4. 4.  Radio Radio is a theater to the mind. Radio is also a mass medium. It is only an audio medium. It is best suitable for local advertising followed by spot and then by network. Unlike print media, a radio set can accommodate a group of individuals all at the same time. Listening does, however, usually compel all or almost all the individual's attention. No doubt housewives turn to radio and listen. Some household jobs or activities can be combined satisfactorily with radio listening. Radio had great response in the beginning but with the higher penetration of television, the radios was out shadowed in other words people preferred tantalizing both their senses. Just a few 3 - 4 years back listening to the radio was not looked upon. Thanks to the revolution brought about in 2001 with the entry of lots of private radio stations and cheap handsets in the metros number of people harping on radio as a source of entertainment has zoomed up again. Radio covers 90% of India and entertains about 98.81% of population through programmes broadcasted by AIR. Many private players are now plunging into this industry giving the listeners a world of choices namely Radio City, Radio Mirchi, Go, Win and RED. These five players in Mumbai spent an estimated Rs 500 million last year; the aggregate revenues did not amount to more than Rs 260 million. The high licenses, that came into effect after a blistering bidding process three years ago, are killing the fledgling private FM players. www.indiantelevision.com/headlines/y2k3/may/may211.htm The temporary closure of Win 94.6 due to alleged non-payment of license fees for the current year is bad news for the entire radio industry. The growth rate of private FM is directly proportional to the number of stations in a city. Disruptions and closures will only add to the woes of the industry and not help matters.www.studio-systems.com/hotnews/audionews/mayjune2003/audio61.htm  Televisions Unlike radio TV was a great source of entertainment right from the beginning. This aspect is now changing. Apart from being entertaining it is also a great source of information now as well as a source of education. Earlier it was 4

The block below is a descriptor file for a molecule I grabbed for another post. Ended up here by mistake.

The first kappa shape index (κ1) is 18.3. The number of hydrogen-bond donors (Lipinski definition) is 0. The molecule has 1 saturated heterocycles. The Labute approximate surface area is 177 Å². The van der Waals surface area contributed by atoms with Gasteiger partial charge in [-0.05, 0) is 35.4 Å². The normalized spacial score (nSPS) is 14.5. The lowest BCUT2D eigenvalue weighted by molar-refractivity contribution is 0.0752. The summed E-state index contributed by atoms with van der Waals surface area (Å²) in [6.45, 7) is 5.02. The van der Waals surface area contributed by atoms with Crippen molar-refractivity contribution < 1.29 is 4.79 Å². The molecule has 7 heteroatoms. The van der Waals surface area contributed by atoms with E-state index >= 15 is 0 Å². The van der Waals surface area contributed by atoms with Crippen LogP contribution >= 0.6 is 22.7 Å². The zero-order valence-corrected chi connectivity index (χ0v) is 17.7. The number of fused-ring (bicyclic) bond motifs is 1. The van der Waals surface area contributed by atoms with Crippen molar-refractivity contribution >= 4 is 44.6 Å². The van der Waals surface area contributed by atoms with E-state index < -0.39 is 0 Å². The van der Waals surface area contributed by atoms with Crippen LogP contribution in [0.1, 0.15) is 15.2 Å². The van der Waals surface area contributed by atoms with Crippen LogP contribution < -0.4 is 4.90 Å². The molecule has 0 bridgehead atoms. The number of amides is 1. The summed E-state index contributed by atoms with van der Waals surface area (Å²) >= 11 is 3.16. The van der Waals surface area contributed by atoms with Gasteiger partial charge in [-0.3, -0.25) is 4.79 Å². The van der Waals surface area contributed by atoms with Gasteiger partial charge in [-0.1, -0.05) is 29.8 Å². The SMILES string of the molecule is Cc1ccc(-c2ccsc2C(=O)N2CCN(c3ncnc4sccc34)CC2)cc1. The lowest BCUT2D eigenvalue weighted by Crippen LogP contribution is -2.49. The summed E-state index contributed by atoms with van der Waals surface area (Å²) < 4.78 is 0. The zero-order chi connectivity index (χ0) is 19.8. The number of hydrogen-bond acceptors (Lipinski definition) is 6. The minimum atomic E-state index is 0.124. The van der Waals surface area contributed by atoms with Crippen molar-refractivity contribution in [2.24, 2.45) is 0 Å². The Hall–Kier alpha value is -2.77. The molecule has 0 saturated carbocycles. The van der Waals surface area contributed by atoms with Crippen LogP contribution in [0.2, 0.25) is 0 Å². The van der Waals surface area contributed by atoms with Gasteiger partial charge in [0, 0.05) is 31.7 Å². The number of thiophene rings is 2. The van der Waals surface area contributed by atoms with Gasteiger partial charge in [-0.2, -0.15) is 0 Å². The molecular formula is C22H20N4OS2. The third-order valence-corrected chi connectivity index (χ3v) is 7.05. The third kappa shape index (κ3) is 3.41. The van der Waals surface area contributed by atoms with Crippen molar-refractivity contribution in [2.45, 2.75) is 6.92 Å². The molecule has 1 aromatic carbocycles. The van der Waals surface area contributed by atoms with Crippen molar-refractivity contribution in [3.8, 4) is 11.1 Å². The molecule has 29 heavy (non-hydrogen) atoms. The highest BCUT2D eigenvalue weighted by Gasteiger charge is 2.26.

5. 5. only for those lucky few, as everyone could not afford it. Now it’s become like a necessity (common commodity), which has grabbed the attention of all age groups. Television is broadcast and electronic medium. Television combines three attributes like sound, picture and motion. Television broadcasts audio-visual programmes. Television is a theatre of the home. Receiving a television set is a glamorous family medium. No other medium can compare with television for its great penetration of the market. Print media like newspapers and magazines are hard on the eyes to read and understand. The problem of illiteracy is also there. The readers have to put in a lot of effort on reading and understanding the message. In case of television broadcasting it is just enough if the viewer keeps his or her eyes open. Commercials are broadcast only during breaks, and cuts are usually only for a few seconds and require no efforts to view. It is an entertainment and information mass medium possessing all the qualities essential for a mass medium. Television was introduced in India, as an experimental service in September 1959, with a limited transmission three days a week. There have been two ignition points: the first in the eighties when colour TV was introduced by state-owned broadcaster Doordarshan (DD) during the 1982 Asian Games. It then proceeded to install transmitters nationwide rapidly for terrestrial broadcasting. In this period no private enterprise was allowed to set up TV stations or to transmit TV signals. The second spark came in the early nineties with the broadcast of satellite TV by foreign programmers like CNN followed by Star TV and a little later by domestic channels such as Zee TV and Sun TV into Indian homes. Prior to this, Indian viewers had to make do with DD's chosen fare which was dull, non-commercial in nature, directed towards only education and socio-economic development. www.indiantelevision.com/indianbrodcast/history/historyoftele.htm The initial success of the channels had a snowball effect: more foreign programmers and Indian entrepreneurs flagged off their own versions. From two channels prior to 1991, Indian viewers were exposed to more than 90 channels by 2002. 5